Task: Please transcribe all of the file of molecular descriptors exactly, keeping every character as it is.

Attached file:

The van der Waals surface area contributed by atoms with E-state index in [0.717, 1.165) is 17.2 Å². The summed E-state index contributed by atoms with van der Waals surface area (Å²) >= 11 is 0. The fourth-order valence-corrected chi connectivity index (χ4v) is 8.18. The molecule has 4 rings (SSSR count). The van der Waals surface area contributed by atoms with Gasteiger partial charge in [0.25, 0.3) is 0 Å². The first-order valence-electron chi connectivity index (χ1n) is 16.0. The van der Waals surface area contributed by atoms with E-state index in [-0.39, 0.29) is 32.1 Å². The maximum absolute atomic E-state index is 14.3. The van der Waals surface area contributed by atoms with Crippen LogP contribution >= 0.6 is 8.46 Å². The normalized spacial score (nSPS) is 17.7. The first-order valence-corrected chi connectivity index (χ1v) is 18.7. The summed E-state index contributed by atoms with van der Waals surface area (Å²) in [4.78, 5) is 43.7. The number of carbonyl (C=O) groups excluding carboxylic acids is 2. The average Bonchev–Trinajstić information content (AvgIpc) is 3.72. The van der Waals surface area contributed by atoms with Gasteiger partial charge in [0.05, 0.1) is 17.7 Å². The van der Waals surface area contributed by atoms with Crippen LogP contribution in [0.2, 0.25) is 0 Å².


The van der Waals surface area contributed by atoms with E-state index in [0.717, 1.165) is 17.2 Å². The summed E-state index contributed by atoms with van der Waals surface area (Å²) >= 11 is 0. The fourth-order valence-corrected chi connectivity index (χ4v) is 8.18. The molecule has 4 rings (SSSR count). The van der Waals surface area contributed by atoms with Gasteiger partial charge in [0.25, 0.3) is 0 Å². The first-order valence-electron chi connectivity index (χ1n) is 16.0. The van der Waals surface area contributed by atoms with E-state index in [-0.39, 0.29) is 32.1 Å². The maximum absolute atomic E-state index is 14.3. The van der Waals surface area contributed by atoms with Crippen LogP contribution >= 0.6 is 8.46 Å². The normalized spacial score (nSPS) is 17.7. The first-order valence-corrected chi connectivity index (χ1v) is 18.7. The summed E-state index contributed by atoms with van der Waals surface area (Å²) in [4.78, 5) is 43.7. The number of carbonyl (C=O) groups excluding carboxylic acids is 2. The average Bonchev–Trinajstić information content (AvgIpc) is 3.72. The van der Waals surface area contributed by atoms with Gasteiger partial charge in [0.05, 0.1) is 17.7 Å². The van der Waals surface area contributed by atoms with Crippen LogP contribution in [0.2, 0.25) is 0 Å².